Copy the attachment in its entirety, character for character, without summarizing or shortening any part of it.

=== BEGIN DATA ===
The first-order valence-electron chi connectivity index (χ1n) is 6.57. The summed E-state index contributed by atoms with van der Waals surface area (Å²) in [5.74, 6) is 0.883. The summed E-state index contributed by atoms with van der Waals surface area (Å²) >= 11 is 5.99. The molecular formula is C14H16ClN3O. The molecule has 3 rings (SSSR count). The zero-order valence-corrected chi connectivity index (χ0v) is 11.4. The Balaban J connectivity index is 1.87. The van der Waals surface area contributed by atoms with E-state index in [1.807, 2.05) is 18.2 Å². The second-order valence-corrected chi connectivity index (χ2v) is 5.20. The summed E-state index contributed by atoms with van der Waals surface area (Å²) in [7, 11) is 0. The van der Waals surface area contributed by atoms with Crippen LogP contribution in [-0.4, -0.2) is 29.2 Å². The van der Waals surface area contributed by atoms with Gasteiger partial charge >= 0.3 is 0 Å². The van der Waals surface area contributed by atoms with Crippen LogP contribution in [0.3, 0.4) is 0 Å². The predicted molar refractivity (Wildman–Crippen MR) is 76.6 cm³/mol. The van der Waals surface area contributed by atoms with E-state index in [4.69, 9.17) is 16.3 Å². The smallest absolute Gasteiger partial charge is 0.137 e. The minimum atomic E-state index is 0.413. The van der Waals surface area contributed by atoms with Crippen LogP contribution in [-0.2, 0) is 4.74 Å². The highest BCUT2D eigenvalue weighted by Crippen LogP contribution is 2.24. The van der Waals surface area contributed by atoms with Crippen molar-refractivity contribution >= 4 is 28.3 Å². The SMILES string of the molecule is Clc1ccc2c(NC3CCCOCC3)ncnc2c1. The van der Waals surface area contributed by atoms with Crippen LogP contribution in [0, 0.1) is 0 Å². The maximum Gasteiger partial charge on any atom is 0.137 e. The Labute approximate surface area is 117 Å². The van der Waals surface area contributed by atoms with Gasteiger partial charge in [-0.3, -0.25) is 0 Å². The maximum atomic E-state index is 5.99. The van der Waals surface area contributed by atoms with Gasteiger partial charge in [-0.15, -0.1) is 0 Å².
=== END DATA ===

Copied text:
The first-order valence-electron chi connectivity index (χ1n) is 6.57. The summed E-state index contributed by atoms with van der Waals surface area (Å²) in [5.74, 6) is 0.883. The summed E-state index contributed by atoms with van der Waals surface area (Å²) >= 11 is 5.99. The molecular formula is C14H16ClN3O. The molecule has 3 rings (SSSR count). The zero-order valence-corrected chi connectivity index (χ0v) is 11.4. The Balaban J connectivity index is 1.87. The van der Waals surface area contributed by atoms with E-state index in [1.807, 2.05) is 18.2 Å². The second-order valence-corrected chi connectivity index (χ2v) is 5.20. The summed E-state index contributed by atoms with van der Waals surface area (Å²) in [7, 11) is 0. The van der Waals surface area contributed by atoms with Crippen LogP contribution in [-0.4, -0.2) is 29.2 Å². The van der Waals surface area contributed by atoms with Gasteiger partial charge >= 0.3 is 0 Å². The van der Waals surface area contributed by atoms with Crippen LogP contribution in [0.3, 0.4) is 0 Å². The predicted molar refractivity (Wildman–Crippen MR) is 76.6 cm³/mol. The van der Waals surface area contributed by atoms with E-state index in [4.69, 9.17) is 16.3 Å². The smallest absolute Gasteiger partial charge is 0.137 e. The minimum atomic E-state index is 0.413. The van der Waals surface area contributed by atoms with Crippen LogP contribution in [-0.2, 0) is 4.74 Å². The highest BCUT2D eigenvalue weighted by Crippen LogP contribution is 2.24. The van der Waals surface area contributed by atoms with Crippen molar-refractivity contribution >= 4 is 28.3 Å². The SMILES string of the molecule is Clc1ccc2c(NC3CCCOCC3)ncnc2c1. The van der Waals surface area contributed by atoms with Crippen LogP contribution in [0, 0.1) is 0 Å². The maximum Gasteiger partial charge on any atom is 0.137 e. The Labute approximate surface area is 117 Å². The van der Waals surface area contributed by atoms with Gasteiger partial charge in [-0.3, -0.25) is 0 Å². The maximum atomic E-state index is 5.99. The van der Waals surface area contributed by atoms with Gasteiger partial charge in [-0.15, -0.1) is 0 Å².